Thankfully I only lost one game in the following seven rounds of Swiss and barely made it into top cut at 31st. Like I said, I didn’t take any notes or recordings of my battles but one thing I do remember is versing two Nidokings and one Nidoqueen during Swiss. I hadn’t encountered either during online competitions or when practicing but thankfully they didn’t give me too much trouble. There was also one battle where it was my Rotom and Mega Mawile against a Haxorus. I knew my only hope was to have my Mawile survive and then hit it with Play Rough. It of course used Earthquake and knocked out my Rotom but my Mawile hung on with around 15 HP! I took out the win after almost having a heart attack with Play Rough. I also purchased one of the two remaining adorable Vaporeon plush toys at the Pokémon shop they had set up in the venue. That alone would have made my day.

When top cut started it was announced that I would be playing on the big screen against Nicholas Vella who finished second after Swiss. I was incredibly nervous and I played a little more safely than I usually did. I remember he started off with a Chandelure and a Mienshao and set up Trick Room on the first turn. I can also remember that Quash and Mega Mawile were useful. In the end I won the battle and I moved onto the top 16.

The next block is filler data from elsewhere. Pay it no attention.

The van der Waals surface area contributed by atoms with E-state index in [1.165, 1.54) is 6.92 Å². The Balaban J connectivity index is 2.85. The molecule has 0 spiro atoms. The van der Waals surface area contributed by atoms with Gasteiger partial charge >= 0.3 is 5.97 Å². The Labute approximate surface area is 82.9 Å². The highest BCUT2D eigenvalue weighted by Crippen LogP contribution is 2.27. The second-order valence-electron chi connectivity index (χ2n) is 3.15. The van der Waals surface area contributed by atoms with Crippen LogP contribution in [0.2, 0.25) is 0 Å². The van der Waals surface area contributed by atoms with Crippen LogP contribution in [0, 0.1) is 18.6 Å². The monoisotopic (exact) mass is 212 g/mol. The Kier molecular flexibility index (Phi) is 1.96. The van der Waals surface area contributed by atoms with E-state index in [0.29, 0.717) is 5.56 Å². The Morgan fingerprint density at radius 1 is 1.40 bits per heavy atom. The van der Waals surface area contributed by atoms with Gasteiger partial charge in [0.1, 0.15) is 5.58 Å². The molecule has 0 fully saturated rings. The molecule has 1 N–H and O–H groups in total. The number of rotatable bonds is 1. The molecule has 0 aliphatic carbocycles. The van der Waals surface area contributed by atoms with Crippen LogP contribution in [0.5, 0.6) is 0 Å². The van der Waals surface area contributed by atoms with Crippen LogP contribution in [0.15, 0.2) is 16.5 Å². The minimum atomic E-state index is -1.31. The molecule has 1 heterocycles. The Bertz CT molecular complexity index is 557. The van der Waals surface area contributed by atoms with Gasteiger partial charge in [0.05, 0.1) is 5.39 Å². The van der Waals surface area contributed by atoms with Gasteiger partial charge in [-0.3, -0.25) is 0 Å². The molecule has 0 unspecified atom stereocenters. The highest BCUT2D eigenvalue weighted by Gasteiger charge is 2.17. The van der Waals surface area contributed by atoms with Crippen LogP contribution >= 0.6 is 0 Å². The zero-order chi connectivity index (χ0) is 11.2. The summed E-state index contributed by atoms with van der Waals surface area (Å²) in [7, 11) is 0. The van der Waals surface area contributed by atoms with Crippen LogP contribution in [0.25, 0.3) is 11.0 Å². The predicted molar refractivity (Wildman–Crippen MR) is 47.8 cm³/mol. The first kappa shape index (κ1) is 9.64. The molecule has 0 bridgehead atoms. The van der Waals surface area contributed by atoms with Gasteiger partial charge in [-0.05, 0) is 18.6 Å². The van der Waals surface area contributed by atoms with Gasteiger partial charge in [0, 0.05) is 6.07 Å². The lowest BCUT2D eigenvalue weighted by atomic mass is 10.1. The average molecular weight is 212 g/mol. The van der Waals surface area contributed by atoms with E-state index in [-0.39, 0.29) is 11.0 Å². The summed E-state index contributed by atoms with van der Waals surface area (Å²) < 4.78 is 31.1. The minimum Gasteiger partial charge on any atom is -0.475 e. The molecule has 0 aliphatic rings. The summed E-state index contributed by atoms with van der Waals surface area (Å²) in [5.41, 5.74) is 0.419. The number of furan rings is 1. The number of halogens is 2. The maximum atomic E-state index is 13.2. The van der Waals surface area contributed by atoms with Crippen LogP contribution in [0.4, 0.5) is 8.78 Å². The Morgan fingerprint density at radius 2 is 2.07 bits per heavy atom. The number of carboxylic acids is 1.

Here I versed Nathan Farrugia. This battle I do actually have on my 3DS but I can’t save it. I led with Murkrow and Rotom-Heat and he started with Mienshao and Rotom-Wash. On the first turn he knocked off my Eviolite and defeated my Rotom. I went downhill from there and it ended with his Talonflame and Mega Mawile defeating my Roserade and Mega Mawile. I feel as though if I had used Tyranitar instead of Roserade I would have had a better chance but Nathan played very well and deserved the win. By this point it was around 9:30pm and I was exhausted. I didn’t stay around for the finals because I was just too tired.


Overall the day was fantastic. I met a bunch of awesome people, played some of the best matches of Pokémon I ever have and I got a Vaporeon plush and a shiny Mamoswine out of it. I plan on changing up my team for next year and taking on Regionals and Nationals again. I’ll think of a different weird Pokémon to build a team around for 2015. Thanks to all the staff and organisers who made the day what it was and congratulations to Dayne for becoming the National Champion, he really deserves the title. Hopefully I’ll see you all at Nationals or Regionals next year.

Written by Liam

About Guest Author


  1. Looks a lot like this team… nuggetbridge.com/forums/topic/3345-a-murder-of-crows/
    Good job.

  2. Ah, it’s awesome to read up on this team. It was surprising to see a team with both Murkrow and Roserade – very rarely used VGC Pokémon – make it to such a high position that day. Excellent work, it was great to see something unusual up on the big screen.